For centuries, astronomers have suggested that the solar system contains undiscovered planets that rotate in the remote, dark reaches of the solar realm. From time to time, they noticed the gravitational effects of unknown bodies, forcing them to look for the culprit. This is how Neptune and Pluto were discovered.
And now, astronomers are faced with a similar puzzle: they have a whole package of evidence that somewhere on the periphery of the solar system there is a huge planet. According to preliminary calculations, it should revolve around the Sun at a distance of about 500 astronomical units or 70 billion kilometers.
Another testimony came from the Kuiper belt, located beyond Neptune. Having studied the distribution of open objects in the belt, astronomers were surprised to find that the objects there are not evenly distributed, as in the asteroid belt, but are collected by local groups. It seems that if these objects are combined together, then some huge mass collects them into clusters.
This object is traditionally called Planet Nine. According to estimates, it should have a mass of 5-10 times the mass of the Earth. At one time, it was believed that the object cannot be seen, since it is extremely far away, but recently a different theory has dominated astronomers. So many people think that Planet Nine is the primary black hole left over from the Big Bang.
If this black hole has a mass of the order of 5-10 Earth masses, its diameter will be about 5-10 centimeters. But even if the mass of the black hole is more significant, its diameter will still be insufficient for detection through a telescope. In addition, a black hole is invisible in nature and can only be seen if it interacts with matter. In the light of these sad data, astronomers bang their heads against the wall and try to circumvent the laws of nature by devising a way that will allow them to see such objects. And today, thanks to a new scientific work by Ed Witten, a physicist at the Institute for Advanced Study in Princeton, New Jersey, astronomers have such an opportunity.
Witten’s idea is to look not for the black hole itself, but for the gravitational deformations that it creates around itself. And for this, you need to send a fleet of space ships to the black hole. Only it will not be huge battleships and cruisers from science fiction films, but objects of a microscopic size – nanopowder. Witten is not the first to represent the potential of a nanospace ship. Various scholars and visionaries have been exploring the idea of using powerful ground-based laser beams to advance tiny chip-based spacecraft toward the stars. In particular, even the project of sending such devices to the stars was considered.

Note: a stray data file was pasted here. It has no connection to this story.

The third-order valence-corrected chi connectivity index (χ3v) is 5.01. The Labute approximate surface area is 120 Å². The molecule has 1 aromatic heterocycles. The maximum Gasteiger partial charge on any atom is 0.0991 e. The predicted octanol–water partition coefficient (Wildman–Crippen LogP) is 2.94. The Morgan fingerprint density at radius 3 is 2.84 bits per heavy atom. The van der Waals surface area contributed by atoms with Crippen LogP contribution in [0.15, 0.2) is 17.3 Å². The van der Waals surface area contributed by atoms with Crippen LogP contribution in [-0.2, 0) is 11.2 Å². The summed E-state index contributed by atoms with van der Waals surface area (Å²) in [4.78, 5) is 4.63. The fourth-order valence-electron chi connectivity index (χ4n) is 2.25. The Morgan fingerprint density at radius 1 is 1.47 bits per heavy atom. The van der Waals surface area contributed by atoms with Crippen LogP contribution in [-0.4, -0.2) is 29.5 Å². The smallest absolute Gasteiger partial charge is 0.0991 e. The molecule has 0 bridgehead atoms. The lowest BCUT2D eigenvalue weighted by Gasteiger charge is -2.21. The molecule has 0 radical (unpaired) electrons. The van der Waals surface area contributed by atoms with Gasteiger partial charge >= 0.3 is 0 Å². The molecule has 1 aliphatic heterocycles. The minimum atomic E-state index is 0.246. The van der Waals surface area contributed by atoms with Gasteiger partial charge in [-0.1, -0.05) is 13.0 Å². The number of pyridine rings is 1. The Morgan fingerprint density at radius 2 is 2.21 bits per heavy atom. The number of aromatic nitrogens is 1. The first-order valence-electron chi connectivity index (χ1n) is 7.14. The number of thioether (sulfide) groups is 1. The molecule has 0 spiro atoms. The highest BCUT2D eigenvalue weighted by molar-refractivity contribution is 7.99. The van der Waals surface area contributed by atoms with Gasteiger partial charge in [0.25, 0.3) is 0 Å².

The idea is that the spacecraft will travel as if at the tip of a huge laser beam sent from the Earth, from the Moon or from a large orbital station. And although a lot of money was invested in this project and NASA even tested experimental lasers and devices, nevertheless, all these were, as it were, developments that would help only the next generations to reach the nearest stars. Nevertheless, Witten’s idea is revolutionary in its own way, since no one considered sending a probe weighing in hundredths of a gram. Moreover, such a probe may not be the only one – they can be sent in whole clouds.
All that is required of such an apparatus is to carry a transmitter, a device for determining its exact position and an onboard clock on board. This huge and complex, by the standards of the last century, set today can be implemented as a single chip. At the same time, due to its small mass, this reflecting plate with a chip can be accelerated to real cosmic speeds – a few percent of the speed of light.
Another great opportunity is the cloud of these spacecraft. So, since astronomers only assume the presence of a black hole in the solar system – their devices do not even have a clue in which direction to fly to search for it. But the cloud allows you to comb the whole sector and look for deviations there in the course of time and in gravity. Astronomers compare this approach with “shooting at Planet Nine with a shotgun”.
According to the estimates of the British rocket engineer Kevin Parkin, the cost of such a mission will be from 100 million to 1 billion dollars, which is simply ridiculous for space agencies. At the same time, the mission will be a demonstration to the world of its technologies and gravitational mapping of the entire flight route – in the end, who knows what else there is on the way to Neptune. Although the main prize will, of course, be the main prize, when in a few weeks or months the cloud of nanites reaches the Kuiper belt and opens there the primary black hole.